Many plant-based oils have gained great reputations for their healthy fats and wellness benefits. One of these is pumpkin seed oil.
Much like avocado oil, coconut oil, or flaxseed oil, there are many health claims and properties attributed to pumpkin seed oil.
One of these is that it may help treat hair loss.
Some scientific theories support pumpkin seed oil for hair loss prevention. So far, none have been solidly proven in studies.
A significant study about pumpkin seed oil and hair loss was published in 2014. It might be the most rigorous study on a plant-based hair growth alternative thus far.
In the study, men with pattern baldness took either pumpkin seed supplements or a placebo. The results showed those who took supplements experienced 30 percent more hair growth than those who received the placebo.
These findings rocketed pumpkin seed oil to the forefront among natural hair growth promoters. Still, there were a few missing links and misleading conclusions made in the research:
- Pumpkin seed wasn’t tested alone in the study. It was tested as only one ingredient in a multi-ingredient supplement. This included octacosanol (a plant wax), mixed vegetable powder, evening primrose powder, corn silk powder, red clover powder, and tomato powder.
- The study was short, small, and only performed on men. Less than 100 men were given the supplement over 24 weeks and women were not part of the test group. There’s no clinical evidence of side effects of pumpkin seed supplementation over a longer period of time or for women.
Despite its quality, the study didn’t show that the benefits were owed to pumpkin seed oil. All the same, results were still supportive.
This could mean pumpkin seed oil only plays a small part in better hair growth. It also means more studies will be needed to better clarify its role.
One scientific theory for how pumpkin seed works for hair loss is that the oil’s phytosterols promote hair growth.
Phytosterols are sterols found in many plants. They’re a lot like cholesterols, only they show mostly positive health benefits.
Supposedly, phytosterols could block enzymes and hormones in your scalp that cause hair loss. This would mean phytosterol-rich pumpkin seed oil might help.
Studies on other natural ingredients containing phytosterols also suggested this theory could work. This includes a 2017 study on phytosterol-rich plant-based oils and omega-3 fatty acids.
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There are a few ways you can use pumpkin seed oil as a natural hair restorative.
Pumpkin seed oil supplements
Pumpkin seed oil supplements are usually sold in the form of oil gel capsules.
Follow label directions for the pumpkin seed oil supplement you purchase. The common dose is a 1000 mg capsule. 1 or 2 of these can be taken by mouth following meals, about 3 times per day.
Remember that supplements are not regulated by the FDA. Quality and dosage may vary. Always make sure to source your supplements only from reputable companies for safety.
If you experience food allergy symptoms or stomach upset, discontinue supplements immediately. Always talk with your doctor before using supplements.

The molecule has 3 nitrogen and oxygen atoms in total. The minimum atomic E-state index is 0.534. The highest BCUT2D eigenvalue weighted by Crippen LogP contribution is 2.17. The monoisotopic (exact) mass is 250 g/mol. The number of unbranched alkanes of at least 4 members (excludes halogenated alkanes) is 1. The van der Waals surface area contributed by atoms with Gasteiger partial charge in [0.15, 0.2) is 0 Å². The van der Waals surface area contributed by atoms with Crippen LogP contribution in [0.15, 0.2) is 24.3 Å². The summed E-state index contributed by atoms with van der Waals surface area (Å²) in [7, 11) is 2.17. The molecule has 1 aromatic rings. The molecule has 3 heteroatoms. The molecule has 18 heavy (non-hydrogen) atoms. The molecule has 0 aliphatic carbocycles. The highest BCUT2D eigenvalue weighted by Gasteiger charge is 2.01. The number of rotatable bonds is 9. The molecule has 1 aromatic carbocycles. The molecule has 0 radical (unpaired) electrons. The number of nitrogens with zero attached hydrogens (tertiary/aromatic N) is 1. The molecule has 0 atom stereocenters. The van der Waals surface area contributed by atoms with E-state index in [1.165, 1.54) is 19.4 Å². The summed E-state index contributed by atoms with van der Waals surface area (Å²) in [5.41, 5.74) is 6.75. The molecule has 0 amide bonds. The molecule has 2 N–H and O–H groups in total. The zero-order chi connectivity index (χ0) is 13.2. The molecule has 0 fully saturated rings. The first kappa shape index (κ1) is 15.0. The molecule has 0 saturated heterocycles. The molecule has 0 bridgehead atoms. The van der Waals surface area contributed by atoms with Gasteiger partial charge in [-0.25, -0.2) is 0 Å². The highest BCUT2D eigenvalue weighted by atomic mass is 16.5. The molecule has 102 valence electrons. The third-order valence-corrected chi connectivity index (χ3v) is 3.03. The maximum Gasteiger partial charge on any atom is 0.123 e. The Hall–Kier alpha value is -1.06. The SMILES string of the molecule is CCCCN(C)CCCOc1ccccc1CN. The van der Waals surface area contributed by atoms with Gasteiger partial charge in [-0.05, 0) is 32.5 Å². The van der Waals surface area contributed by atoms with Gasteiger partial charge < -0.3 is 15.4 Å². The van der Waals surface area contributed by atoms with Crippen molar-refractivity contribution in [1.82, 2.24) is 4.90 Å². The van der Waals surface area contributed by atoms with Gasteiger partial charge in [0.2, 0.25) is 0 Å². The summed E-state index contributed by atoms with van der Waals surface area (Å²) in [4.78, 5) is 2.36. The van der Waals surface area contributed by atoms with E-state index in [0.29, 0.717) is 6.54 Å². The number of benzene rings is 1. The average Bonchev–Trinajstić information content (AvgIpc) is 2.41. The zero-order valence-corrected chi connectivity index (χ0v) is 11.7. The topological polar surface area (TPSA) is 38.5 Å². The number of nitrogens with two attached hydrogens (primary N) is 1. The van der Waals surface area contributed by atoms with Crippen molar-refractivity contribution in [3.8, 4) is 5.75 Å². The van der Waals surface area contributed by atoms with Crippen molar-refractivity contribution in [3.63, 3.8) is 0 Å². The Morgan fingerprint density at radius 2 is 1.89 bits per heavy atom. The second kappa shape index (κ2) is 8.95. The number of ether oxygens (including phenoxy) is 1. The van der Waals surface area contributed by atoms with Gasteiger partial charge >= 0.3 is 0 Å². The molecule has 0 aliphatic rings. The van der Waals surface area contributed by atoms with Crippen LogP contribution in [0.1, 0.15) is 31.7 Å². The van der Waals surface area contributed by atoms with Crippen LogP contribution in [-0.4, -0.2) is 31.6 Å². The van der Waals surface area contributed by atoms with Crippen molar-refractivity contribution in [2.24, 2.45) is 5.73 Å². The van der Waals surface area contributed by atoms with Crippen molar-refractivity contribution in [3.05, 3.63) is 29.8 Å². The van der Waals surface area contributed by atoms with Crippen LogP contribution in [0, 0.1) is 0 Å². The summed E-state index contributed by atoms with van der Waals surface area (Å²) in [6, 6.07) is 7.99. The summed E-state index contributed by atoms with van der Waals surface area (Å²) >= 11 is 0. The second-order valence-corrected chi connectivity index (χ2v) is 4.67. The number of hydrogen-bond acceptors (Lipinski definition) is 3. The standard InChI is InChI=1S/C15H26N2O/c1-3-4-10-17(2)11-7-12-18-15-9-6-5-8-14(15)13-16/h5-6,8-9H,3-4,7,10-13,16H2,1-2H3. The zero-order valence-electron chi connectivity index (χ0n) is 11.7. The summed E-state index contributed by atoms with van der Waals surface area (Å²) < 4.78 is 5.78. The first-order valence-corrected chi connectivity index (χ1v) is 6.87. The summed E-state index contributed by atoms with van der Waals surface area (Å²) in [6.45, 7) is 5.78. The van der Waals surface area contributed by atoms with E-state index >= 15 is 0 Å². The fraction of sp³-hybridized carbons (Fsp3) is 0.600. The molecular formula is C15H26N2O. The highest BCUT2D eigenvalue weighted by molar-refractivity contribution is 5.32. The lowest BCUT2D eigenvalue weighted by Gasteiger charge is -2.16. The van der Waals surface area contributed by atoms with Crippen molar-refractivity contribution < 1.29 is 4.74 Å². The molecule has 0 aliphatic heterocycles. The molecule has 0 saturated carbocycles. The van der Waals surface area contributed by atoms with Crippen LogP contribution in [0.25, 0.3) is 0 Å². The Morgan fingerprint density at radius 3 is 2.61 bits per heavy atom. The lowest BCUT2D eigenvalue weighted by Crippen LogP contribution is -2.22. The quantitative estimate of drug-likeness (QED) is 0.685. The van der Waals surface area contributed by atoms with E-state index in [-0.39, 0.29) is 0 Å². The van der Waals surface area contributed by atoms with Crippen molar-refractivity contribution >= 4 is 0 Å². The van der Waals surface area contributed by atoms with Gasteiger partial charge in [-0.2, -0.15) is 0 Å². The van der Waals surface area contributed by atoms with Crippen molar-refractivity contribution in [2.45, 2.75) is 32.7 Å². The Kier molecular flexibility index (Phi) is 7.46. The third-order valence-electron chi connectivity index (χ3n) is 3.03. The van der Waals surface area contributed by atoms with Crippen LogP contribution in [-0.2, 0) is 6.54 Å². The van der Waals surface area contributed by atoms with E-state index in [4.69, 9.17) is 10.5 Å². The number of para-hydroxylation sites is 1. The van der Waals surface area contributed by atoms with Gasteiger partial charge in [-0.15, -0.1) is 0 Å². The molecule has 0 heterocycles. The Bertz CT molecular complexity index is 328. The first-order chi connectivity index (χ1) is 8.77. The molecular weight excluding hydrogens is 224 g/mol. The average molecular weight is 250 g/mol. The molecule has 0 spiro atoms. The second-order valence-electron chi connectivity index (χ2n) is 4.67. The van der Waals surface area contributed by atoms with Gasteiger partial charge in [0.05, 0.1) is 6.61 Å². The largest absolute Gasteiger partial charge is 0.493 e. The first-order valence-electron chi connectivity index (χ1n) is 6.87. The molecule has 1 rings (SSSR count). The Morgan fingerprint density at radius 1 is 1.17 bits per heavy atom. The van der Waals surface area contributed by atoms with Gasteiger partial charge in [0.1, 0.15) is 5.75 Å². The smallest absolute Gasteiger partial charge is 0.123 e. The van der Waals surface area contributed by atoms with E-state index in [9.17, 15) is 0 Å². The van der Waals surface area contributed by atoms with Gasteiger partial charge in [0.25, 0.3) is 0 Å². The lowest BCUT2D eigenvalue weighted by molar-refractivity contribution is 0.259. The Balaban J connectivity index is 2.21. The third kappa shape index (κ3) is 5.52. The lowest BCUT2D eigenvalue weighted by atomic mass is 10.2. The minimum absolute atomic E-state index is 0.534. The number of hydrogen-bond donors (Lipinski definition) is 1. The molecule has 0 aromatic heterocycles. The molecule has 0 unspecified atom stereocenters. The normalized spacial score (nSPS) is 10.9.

Pumpkin seed oil
You can also take straight pumpkin seed oil. You can take 1 teaspoon to 1 tablespoon three times per day.
There are some supplement forms of straight pumpkin seed oil marketed for health purposes. Follow label directions for guidance if you are using one of these types.
Again, supplement oils also aren’t regulated by the FDA. Quality and dosage vary. Always make sure to source from a trusted supplement company.
There are also pumpkin seed oils marketed for culinary use, much like olive oil. These can be used the same way to some extent but are not as well-studied. They also might be less rich in phytonutrients because of their production process.
Keep in mind that pumpkin seed oil has a low smoke point. It’s not meant to be used under high heat. Because of this, using pumpkin seed oil in cooking as a supplement could be unreliable.
Topical pumpkin seed oil
Pumpkin seed oils can also be directly applied to your scalp for benefit.
These are best done as a hot oil hair treatment, perhaps only once per week or month. Otherwise, your hair could get too oily over time.
You can make a pumpkin seed hot oil treatment similar to this recipe for avocado hot oil hair treatment. Simply replace avocado oil with pumpkin seed oil.
Or, follow these steps:
- Shampoo your hair like normal. Avoid putting product in hair afterward.
- Gently warm pumpkin seed oil with a double boiler. Test a few drops of the oil on the inside of your wrist to make sure the oil isn’t too hot.
- Wet hair and massage warm oil into your scalp. Oil should be pleasantly warm, not hot.
- Once applied, wrap your hair and head in a hot towel. Sit with the wrap on for at least 20 minutes.
- Remove towel, then shampoo, condition, and style.
Although more research is needed to confirm if pumpkin seed oil can treat hair loss, it’s a relatively safe natural treatment. It may take several weeks before you see any results.
Stop using pumpkin seed oil if you develop any symptoms of an allergy, such as redness or itching where you applied the oil.